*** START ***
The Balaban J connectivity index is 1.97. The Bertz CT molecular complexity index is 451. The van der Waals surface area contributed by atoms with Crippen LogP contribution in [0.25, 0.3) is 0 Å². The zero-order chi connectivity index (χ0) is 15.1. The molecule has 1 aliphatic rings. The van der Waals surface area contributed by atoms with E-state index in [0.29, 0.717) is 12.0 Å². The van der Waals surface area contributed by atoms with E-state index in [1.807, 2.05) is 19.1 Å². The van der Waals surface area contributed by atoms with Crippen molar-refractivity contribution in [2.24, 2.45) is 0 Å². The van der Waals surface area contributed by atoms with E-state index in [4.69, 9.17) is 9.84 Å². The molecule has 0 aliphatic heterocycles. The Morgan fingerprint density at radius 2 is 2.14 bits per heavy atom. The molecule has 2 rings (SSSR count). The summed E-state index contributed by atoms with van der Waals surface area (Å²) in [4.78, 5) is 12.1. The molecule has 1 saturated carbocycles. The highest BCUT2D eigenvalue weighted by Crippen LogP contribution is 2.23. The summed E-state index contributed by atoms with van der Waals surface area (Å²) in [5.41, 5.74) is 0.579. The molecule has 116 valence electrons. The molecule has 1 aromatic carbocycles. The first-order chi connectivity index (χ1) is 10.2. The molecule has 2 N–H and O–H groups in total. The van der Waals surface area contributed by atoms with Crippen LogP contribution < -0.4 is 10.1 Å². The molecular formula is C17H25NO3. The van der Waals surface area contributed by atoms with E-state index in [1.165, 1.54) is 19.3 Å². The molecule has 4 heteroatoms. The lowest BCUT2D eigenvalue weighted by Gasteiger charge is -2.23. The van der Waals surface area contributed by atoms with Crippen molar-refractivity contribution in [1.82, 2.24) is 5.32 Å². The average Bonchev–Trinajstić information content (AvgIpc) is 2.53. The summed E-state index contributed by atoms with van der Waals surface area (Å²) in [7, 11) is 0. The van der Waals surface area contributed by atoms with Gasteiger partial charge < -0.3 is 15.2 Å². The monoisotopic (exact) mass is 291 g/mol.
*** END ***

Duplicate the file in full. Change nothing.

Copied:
The Balaban J connectivity index is 1.97. The Bertz CT molecular complexity index is 451. The van der Waals surface area contributed by atoms with Crippen LogP contribution in [0.25, 0.3) is 0 Å². The zero-order chi connectivity index (χ0) is 15.1. The molecule has 1 aliphatic rings. The van der Waals surface area contributed by atoms with E-state index in [0.29, 0.717) is 12.0 Å². The van der Waals surface area contributed by atoms with E-state index in [1.807, 2.05) is 19.1 Å². The van der Waals surface area contributed by atoms with Crippen molar-refractivity contribution in [2.24, 2.45) is 0 Å². The van der Waals surface area contributed by atoms with E-state index in [4.69, 9.17) is 9.84 Å². The molecule has 0 aliphatic heterocycles. The Morgan fingerprint density at radius 2 is 2.14 bits per heavy atom. The molecule has 2 rings (SSSR count). The summed E-state index contributed by atoms with van der Waals surface area (Å²) in [4.78, 5) is 12.1. The molecule has 1 saturated carbocycles. The highest BCUT2D eigenvalue weighted by Crippen LogP contribution is 2.23. The summed E-state index contributed by atoms with van der Waals surface area (Å²) in [5.41, 5.74) is 0.579. The molecule has 116 valence electrons. The molecule has 1 aromatic carbocycles. The first-order chi connectivity index (χ1) is 10.2. The molecule has 2 N–H and O–H groups in total. The van der Waals surface area contributed by atoms with Crippen LogP contribution < -0.4 is 10.1 Å². The molecular formula is C17H25NO3. The van der Waals surface area contributed by atoms with E-state index in [1.165, 1.54) is 19.3 Å². The molecule has 4 heteroatoms. The lowest BCUT2D eigenvalue weighted by Gasteiger charge is -2.23. The van der Waals surface area contributed by atoms with Crippen molar-refractivity contribution in [1.82, 2.24) is 5.32 Å². The average Bonchev–Trinajstić information content (AvgIpc) is 2.53. The summed E-state index contributed by atoms with van der Waals surface area (Å²) in [7, 11) is 0. The van der Waals surface area contributed by atoms with Gasteiger partial charge < -0.3 is 15.2 Å². The monoisotopic (exact) mass is 291 g/mol.